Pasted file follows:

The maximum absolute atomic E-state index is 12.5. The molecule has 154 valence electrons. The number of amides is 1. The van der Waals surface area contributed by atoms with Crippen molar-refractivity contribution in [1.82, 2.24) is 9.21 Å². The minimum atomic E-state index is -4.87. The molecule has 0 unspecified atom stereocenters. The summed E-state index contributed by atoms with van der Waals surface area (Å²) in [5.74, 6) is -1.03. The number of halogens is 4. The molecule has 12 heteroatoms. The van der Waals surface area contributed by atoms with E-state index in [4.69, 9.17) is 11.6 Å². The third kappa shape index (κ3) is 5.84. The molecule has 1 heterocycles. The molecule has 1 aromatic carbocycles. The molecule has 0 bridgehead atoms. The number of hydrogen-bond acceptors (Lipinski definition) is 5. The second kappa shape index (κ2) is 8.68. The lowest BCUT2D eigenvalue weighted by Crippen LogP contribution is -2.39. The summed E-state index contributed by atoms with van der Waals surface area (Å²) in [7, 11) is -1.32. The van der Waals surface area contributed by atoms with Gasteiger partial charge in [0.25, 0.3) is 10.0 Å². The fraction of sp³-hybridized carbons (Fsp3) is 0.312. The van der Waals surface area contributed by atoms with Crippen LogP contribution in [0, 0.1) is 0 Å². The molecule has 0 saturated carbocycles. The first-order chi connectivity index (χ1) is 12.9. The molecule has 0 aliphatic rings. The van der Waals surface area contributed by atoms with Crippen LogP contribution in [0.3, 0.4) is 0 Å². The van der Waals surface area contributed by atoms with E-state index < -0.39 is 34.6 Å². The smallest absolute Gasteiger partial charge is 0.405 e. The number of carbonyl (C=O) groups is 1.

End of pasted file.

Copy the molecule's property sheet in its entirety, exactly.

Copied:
The maximum absolute atomic E-state index is 12.5. The molecule has 154 valence electrons. The number of amides is 1. The van der Waals surface area contributed by atoms with Crippen molar-refractivity contribution in [1.82, 2.24) is 9.21 Å². The minimum atomic E-state index is -4.87. The molecule has 0 unspecified atom stereocenters. The summed E-state index contributed by atoms with van der Waals surface area (Å²) in [5.74, 6) is -1.03. The number of halogens is 4. The molecule has 12 heteroatoms. The van der Waals surface area contributed by atoms with E-state index in [4.69, 9.17) is 11.6 Å². The third kappa shape index (κ3) is 5.84. The molecule has 1 heterocycles. The molecule has 1 aromatic carbocycles. The molecule has 0 bridgehead atoms. The number of hydrogen-bond acceptors (Lipinski definition) is 5. The second kappa shape index (κ2) is 8.68. The lowest BCUT2D eigenvalue weighted by Crippen LogP contribution is -2.39. The summed E-state index contributed by atoms with van der Waals surface area (Å²) in [7, 11) is -1.32. The van der Waals surface area contributed by atoms with Gasteiger partial charge in [0.25, 0.3) is 10.0 Å². The fraction of sp³-hybridized carbons (Fsp3) is 0.312. The van der Waals surface area contributed by atoms with Crippen LogP contribution in [0, 0.1) is 0 Å². The molecule has 0 saturated carbocycles. The first-order chi connectivity index (χ1) is 12.9. The molecule has 0 aliphatic rings. The van der Waals surface area contributed by atoms with Crippen LogP contribution in [0.3, 0.4) is 0 Å². The van der Waals surface area contributed by atoms with E-state index < -0.39 is 34.6 Å². The smallest absolute Gasteiger partial charge is 0.405 e. The number of carbonyl (C=O) groups is 1.